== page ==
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Monday, October 27, 2014

Bank Account Seizures By The IRS

(Two posts today.  Please scroll down)

On the grounds of suspicion, no crime required.

From Bunkerville (citing the New York Times):
For almost 40 years, Carole Hinders has dished out Mexican specialties at her modest cash-only restaurant. For just as long, she deposited the earnings at a small bank branch a block away — until last year, when two tax agents knocked on her door and informed her that they had seized her checking account, almost $33,000.

The Internal Revenue Service agents did not accuse Ms. Hinders of money laundering or cheating on her taxes — in fact, she has not been charged with any crime. Instead, the money was seized solely because she had deposited less than $10,000 at a time, which they viewed as an attempt to avoid triggering a required government report....
I almost always make deposits of less than $10,000. Furthermore, because of the nature of my small business, I make frequent deposits (mostly checks). I'm probably safe on this one. So far.

Still our government keeps stepping outside the bounds of our Constitution.

How long are WE THE PEOPLE going to submit to creeping tyranny?

31 comments:

  1. Vendetta Sanguini said

    Invite the Gubmint Thugs in for a Free Meal, and serve them a piping hot dish of EBOLA.

    ReplyDelete
    Replies
    1. Sweetheart, you're a laugh riot, but don't be surprised if the FBI-Gestapo comes knocking one night very soon. They don't take kindly to thoughts like that, even when they're said in jest. The Cephalopod Squad is particularly MERCILESS and abslutely HUMORLESS, dear. So do watch your step. And no I am NOT kidding.

      Delete
  2. With the standard paradigm of asset forfeiture without conviction of a crime, tyranny isn't creeping...it's entrenched. The question now becomes, when are We The People going to elect representatives that reverse it?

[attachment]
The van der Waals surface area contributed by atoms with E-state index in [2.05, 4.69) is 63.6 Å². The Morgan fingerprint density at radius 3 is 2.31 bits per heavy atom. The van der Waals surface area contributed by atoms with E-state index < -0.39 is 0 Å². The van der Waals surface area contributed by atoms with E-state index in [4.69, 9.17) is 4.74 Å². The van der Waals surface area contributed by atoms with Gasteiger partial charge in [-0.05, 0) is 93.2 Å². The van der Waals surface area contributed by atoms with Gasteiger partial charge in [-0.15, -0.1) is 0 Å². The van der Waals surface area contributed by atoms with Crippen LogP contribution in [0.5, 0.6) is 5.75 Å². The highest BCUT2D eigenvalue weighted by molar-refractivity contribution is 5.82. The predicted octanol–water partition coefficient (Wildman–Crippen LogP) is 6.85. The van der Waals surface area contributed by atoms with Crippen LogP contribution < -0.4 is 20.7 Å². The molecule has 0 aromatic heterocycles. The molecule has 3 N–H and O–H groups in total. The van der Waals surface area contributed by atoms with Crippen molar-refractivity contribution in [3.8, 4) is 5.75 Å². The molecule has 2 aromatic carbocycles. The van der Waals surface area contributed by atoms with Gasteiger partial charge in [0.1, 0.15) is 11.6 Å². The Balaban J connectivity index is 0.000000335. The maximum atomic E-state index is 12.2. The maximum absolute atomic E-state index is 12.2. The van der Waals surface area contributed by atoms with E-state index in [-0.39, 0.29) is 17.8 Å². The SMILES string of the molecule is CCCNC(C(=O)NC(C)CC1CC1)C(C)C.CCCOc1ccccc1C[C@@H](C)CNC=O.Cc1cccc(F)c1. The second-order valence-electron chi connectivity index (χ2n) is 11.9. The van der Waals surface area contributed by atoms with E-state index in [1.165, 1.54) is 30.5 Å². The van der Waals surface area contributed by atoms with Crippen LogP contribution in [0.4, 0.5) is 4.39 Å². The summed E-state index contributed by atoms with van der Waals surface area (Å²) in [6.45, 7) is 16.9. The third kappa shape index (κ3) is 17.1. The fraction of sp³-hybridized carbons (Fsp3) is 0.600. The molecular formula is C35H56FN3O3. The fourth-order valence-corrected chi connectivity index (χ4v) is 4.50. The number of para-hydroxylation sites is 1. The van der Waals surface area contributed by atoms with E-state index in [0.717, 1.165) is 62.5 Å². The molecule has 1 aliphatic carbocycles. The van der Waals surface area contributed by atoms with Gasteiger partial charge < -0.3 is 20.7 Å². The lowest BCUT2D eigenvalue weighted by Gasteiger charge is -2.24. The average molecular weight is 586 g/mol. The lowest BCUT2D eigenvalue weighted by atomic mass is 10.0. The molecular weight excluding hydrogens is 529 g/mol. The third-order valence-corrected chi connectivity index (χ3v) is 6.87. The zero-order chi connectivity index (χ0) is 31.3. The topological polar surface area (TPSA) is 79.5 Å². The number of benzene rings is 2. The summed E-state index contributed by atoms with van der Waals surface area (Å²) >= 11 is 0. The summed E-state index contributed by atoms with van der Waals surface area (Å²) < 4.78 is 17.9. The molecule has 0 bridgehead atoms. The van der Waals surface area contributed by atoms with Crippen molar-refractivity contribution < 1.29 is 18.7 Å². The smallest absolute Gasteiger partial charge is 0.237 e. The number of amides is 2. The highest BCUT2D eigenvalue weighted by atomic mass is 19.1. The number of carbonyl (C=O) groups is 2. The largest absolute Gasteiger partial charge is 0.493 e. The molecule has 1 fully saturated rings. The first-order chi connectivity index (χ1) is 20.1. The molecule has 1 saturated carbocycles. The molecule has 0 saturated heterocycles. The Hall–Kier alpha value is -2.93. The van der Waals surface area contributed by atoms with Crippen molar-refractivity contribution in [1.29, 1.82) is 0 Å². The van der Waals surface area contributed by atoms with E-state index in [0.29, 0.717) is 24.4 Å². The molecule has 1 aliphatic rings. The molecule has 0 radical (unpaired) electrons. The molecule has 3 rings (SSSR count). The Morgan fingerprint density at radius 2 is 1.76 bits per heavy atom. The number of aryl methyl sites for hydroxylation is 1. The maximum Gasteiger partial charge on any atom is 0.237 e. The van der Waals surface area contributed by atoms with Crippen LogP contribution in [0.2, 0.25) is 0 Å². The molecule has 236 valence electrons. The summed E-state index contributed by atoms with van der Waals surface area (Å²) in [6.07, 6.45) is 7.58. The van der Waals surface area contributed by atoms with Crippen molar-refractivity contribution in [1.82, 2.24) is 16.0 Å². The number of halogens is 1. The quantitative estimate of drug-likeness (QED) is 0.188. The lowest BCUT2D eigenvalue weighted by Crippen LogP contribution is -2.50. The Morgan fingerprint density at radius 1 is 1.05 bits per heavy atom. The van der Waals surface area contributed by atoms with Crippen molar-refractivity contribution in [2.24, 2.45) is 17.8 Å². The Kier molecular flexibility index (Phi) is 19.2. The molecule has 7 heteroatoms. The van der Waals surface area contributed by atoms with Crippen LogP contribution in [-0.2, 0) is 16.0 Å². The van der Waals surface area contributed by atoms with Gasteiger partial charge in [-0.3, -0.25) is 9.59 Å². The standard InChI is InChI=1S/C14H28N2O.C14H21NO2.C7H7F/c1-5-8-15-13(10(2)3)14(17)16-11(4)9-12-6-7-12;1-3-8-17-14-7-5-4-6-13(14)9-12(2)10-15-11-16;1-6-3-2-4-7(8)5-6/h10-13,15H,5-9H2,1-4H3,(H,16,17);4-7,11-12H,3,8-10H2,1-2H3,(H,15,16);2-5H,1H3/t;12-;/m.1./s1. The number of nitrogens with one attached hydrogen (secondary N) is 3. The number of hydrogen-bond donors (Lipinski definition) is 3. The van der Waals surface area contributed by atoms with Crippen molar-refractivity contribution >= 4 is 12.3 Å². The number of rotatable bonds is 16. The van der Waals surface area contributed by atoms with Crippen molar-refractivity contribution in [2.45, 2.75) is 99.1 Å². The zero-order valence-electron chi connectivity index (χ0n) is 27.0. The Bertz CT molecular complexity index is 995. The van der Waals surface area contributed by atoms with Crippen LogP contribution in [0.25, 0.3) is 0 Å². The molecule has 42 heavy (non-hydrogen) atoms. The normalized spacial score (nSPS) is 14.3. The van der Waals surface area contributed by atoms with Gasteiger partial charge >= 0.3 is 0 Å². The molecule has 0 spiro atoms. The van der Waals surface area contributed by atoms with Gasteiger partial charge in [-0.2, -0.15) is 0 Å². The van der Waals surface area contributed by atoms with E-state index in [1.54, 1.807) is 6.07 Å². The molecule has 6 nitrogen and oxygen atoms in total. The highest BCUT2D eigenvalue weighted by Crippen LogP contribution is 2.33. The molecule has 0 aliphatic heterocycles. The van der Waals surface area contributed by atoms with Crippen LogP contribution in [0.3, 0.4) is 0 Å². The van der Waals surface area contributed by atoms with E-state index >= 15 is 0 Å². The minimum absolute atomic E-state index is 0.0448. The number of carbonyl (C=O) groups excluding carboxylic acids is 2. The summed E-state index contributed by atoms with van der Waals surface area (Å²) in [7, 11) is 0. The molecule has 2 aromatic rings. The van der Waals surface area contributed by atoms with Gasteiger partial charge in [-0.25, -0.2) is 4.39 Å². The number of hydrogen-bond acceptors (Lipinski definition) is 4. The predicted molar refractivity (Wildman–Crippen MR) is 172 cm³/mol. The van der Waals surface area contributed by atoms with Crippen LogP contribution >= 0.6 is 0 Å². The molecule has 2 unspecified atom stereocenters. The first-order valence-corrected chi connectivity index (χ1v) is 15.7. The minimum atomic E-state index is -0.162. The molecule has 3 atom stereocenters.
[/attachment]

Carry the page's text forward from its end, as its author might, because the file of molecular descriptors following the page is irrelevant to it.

ReplyDelete
    Replies
    1. Elections won't do it anymore The process is totally corrupt. It's time for a genuine, old-fashioned bloody REVOLUTION. If not, we will continue to be tyrannized exponentially.

      Delete
  3. When the IRS comes knocking, "the suspect" is guilty until he proves himself innocent.

    How does the owner of a modest cash-only restaurant prove her innocence?

    ReplyDelete
    Replies
    1. You don't You just have to STAND and DELIVER. After all the IRS is nothing but a bunch of THIVES anyway. Our system of taxation is LEGALIZED THEFT by MAIN FORCE.

      Delete
  4. The IRS is totally out of control. Sadly, probably not much more than most of the rest of this regime's agencies. Thanks for the shout out.

    ReplyDelete
  5. IRS agents have a long history of being intimidating tyrants. Under the Obama administration, they have to be stupid to boot.

    ReplyDelete
    Replies
    1. The IRS is the very worst TERRORIST organization on the planet.

      NO ONE and NO THING should have THAT much power -- EVER.

      It's completely unconstitutional, yet we've had to suffer with its ever increasing tyranny for over a hundred years.

      WHY?

      Because "We the People" have been seduced by too much comfort and convenience into allowing our liberties to slip away. As a result we've been turned into a mealy mouthed mob of SLUGS and EUNUCHS.

      Delete
    2. SECOND ATTEMPT

      It's way past time that we abolish the IRS, as we know it and institute a flat tax or consumption tax that everyone participates in. However, FT is quite correct in his last paragraph above.

      Delete
  6. This comment has been removed by the author.

    ReplyDelete
  7. Replies
    1. Thersites,
      Does Obama think that he can control a pathogen?

      Delete
  8. Yep, Obama completely owns ebola.

    If you're a volunteer to serve on Obama;s ebola front, no quarantine. If you're conscripted, you must be quarantined.

    ReplyDelete
    Replies
    1. Joe and Thersites,
      Please post about Ebola in this thread.